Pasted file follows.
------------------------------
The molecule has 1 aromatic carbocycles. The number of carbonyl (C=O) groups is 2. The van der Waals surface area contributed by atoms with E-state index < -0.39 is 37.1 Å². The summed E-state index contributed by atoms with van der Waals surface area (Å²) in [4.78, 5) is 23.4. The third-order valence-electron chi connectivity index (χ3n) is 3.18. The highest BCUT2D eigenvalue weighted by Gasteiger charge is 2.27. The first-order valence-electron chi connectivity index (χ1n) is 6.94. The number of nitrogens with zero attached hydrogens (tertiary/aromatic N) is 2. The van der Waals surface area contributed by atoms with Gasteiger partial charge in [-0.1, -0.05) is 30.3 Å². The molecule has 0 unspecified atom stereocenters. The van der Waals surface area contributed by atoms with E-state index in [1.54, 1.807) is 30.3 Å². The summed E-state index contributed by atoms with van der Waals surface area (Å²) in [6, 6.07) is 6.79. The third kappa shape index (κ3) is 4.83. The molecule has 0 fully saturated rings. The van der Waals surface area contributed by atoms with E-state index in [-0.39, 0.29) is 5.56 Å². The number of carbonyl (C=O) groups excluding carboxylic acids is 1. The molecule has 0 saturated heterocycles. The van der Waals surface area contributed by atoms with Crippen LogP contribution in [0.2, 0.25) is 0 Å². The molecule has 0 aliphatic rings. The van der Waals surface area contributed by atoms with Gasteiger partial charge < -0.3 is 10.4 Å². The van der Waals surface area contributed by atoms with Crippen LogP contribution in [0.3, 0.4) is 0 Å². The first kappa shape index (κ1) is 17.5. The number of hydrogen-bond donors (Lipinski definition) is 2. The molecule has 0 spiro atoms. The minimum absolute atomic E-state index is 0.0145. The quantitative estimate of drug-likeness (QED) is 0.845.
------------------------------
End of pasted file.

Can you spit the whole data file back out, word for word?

The molecule has 1 aromatic carbocycles. The number of carbonyl (C=O) groups is 2. The van der Waals surface area contributed by atoms with E-state index < -0.39 is 37.1 Å². The summed E-state index contributed by atoms with van der Waals surface area (Å²) in [4.78, 5) is 23.4. The third-order valence-electron chi connectivity index (χ3n) is 3.18. The highest BCUT2D eigenvalue weighted by Gasteiger charge is 2.27. The first-order valence-electron chi connectivity index (χ1n) is 6.94. The number of nitrogens with zero attached hydrogens (tertiary/aromatic N) is 2. The van der Waals surface area contributed by atoms with Gasteiger partial charge in [-0.1, -0.05) is 30.3 Å². The molecule has 0 unspecified atom stereocenters. The van der Waals surface area contributed by atoms with E-state index in [1.54, 1.807) is 30.3 Å². The summed E-state index contributed by atoms with van der Waals surface area (Å²) in [6, 6.07) is 6.79. The third kappa shape index (κ3) is 4.83. The molecule has 0 fully saturated rings. The van der Waals surface area contributed by atoms with E-state index in [-0.39, 0.29) is 5.56 Å². The number of carbonyl (C=O) groups excluding carboxylic acids is 1. The molecule has 0 saturated heterocycles. The van der Waals surface area contributed by atoms with Crippen LogP contribution in [0.2, 0.25) is 0 Å². The molecule has 0 aliphatic rings. The van der Waals surface area contributed by atoms with Gasteiger partial charge < -0.3 is 10.4 Å². The van der Waals surface area contributed by atoms with Crippen LogP contribution in [0.3, 0.4) is 0 Å². The first kappa shape index (κ1) is 17.5. The number of hydrogen-bond donors (Lipinski definition) is 2. The molecule has 0 spiro atoms. The minimum absolute atomic E-state index is 0.0145. The quantitative estimate of drug-likeness (QED) is 0.845.